A couple years ago, I approached Bonnie Crowder, the founder of the female body acceptance website, Shape of A Mother. If you haven’t checked it out, please do. Women submit photos of what they look like after having children and seeing the diversity in body shapes and sizes gave me incredible confidence after I became a mom. I wanted to interview her for my first book, then focused on everything pertaining to young motherhood. When the book topic got switched around to focus instead on just careers, I held on to the interview for later.
Well, I don’t want to hold it any longer because it’s really good stuff. It’s still as valid to me as it was when she spoke two years ago. Check it out:
YML: Young mothers visit SOAM frequently, and some are thrilled with their new postpartum bodies and some are not. What is the first thing you would say to a young mom who is having a hard time coming to terms with how her post-baby body looks?
Crowder: The thing I wish most in the world for young people is to be able to see the world with old eyes. Age, experience and the opportunity to be exposed to many things over time gives one a better sense of what a body should look like and what beauty is. We are never alone in our struggles and how a body changes after a pregnancy is completely normal. I think young moms tend to have less exposure to this normalcy than the rest of us (and even then, we don’t have nearly enough). I imagine it must be incredibly difficult when your friends all still have their youthful bodies while yours is the body of a mother, but I promise you that you are simply one step ahead of them, someday most of them will become mothers as well. Make the CHOICE to see the beauty in a mother’s body. It’s not the easiest road, but it can be done!
YML: What are three things a young mom can do to become more comfortable in her new body? (For example, don’t worry about clothing sizes, exercise to relieve stress, don’t be afraid to be naked, etc.)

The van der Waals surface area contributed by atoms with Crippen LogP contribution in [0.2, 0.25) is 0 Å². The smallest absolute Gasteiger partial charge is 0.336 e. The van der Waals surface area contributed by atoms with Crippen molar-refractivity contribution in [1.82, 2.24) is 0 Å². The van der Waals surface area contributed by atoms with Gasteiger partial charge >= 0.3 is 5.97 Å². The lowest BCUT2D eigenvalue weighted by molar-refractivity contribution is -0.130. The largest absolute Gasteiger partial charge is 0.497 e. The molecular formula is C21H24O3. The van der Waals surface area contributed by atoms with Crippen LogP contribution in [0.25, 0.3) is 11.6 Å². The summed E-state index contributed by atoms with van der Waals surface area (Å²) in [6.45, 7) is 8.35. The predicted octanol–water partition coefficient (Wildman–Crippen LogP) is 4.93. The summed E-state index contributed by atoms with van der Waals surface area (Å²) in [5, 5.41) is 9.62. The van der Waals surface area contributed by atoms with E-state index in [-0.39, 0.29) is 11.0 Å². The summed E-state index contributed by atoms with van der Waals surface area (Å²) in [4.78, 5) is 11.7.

Crowder: The first thing that I personally feel needs to be done is to stop verbally abusing yourself. Just stop. Even if you can’t find good things to say about yourself just yet at the very least stop abusing yourself out loud and internally. You will be amazed at what a difference this small step can make.
From there I would recommend to begin complimenting yourself. Point out to yourself that your bum looks really hot in those jeans, or that the color red really makes your skin glow. Soon you will begin believing yourself and feeling better about how you look. I try to speak to myself as though a kind friend is speaking to me, or how I’d speak to someone I care about. I would never insult a friend, I’d find a way to make them feel good. We deserve to treat ourselves as we treat our friends.
Another thing that’s helped me is people watching. I’ve always admired watching dancers, not only for their grace and beauty, but because I get to see such a wide variety of body shapes – and each of them strong and fit because of the very nature of what they are being used for. Some dancers have curvy bodies, some are very thin, and others are thick with muscles. But very few fit this idea of beauty that pervades magazine covers. After watching dancers, I find myself more attracted to the ones that fall outside this idea of what is conventionally beautiful, and I begin to see how much beauty diversity truly holds.
It is possible to consciously change your feelings about certain body parts. For instance, with stretch marks on your belly, gently run your fingers over them and remember how it felt to have your baby moving from the inside, turning and kicking. By choosing to remember good things, you can create positive associations with these things that are left long after your babies run off to school, or to college, or to a home of their own. These things can be a blessing, a way to always remember these tender moments.
YML: What advice would you give a young mother who constantly compares her post-baby body to those of her childless peers?
Crowder: Try imagining how you would want a daughter of yours to think about herself. Give her advice to help her understand what you want for her. Now follow your own advice. Would you want your daughter to compare herself against others? Or would you want her to understand that she is simply who she is and that she is beautiful just as she is? There is nothing positive to be gained from comparing yourself to anyone in any way, because you are uniquely YOU, and, frankly, life is too short to focus our intents on things which produce negativity. Too many women say they wished they appreciated themselves while they were young. I want more women to be able to say, “I’ve loved myself since my youth.” Perhaps that can begin with you.
The ancient women spoke of three phases in a woman’s life: maiden, mother, and crone. Becoming a mother changes you internally, in ways a maiden cannot comprehend, and your body reflects that. You hold more wisdom now. Because our society does not value or cultivate wisdom, we are made to believe we must look like maidens forever if we are to be valuable. In truth, each stage of a woman’s life is valuable for what it is. Be proud that you hold the wisdom of motherhood, your new body is simply an external expression of that wisdom. And that is beautiful.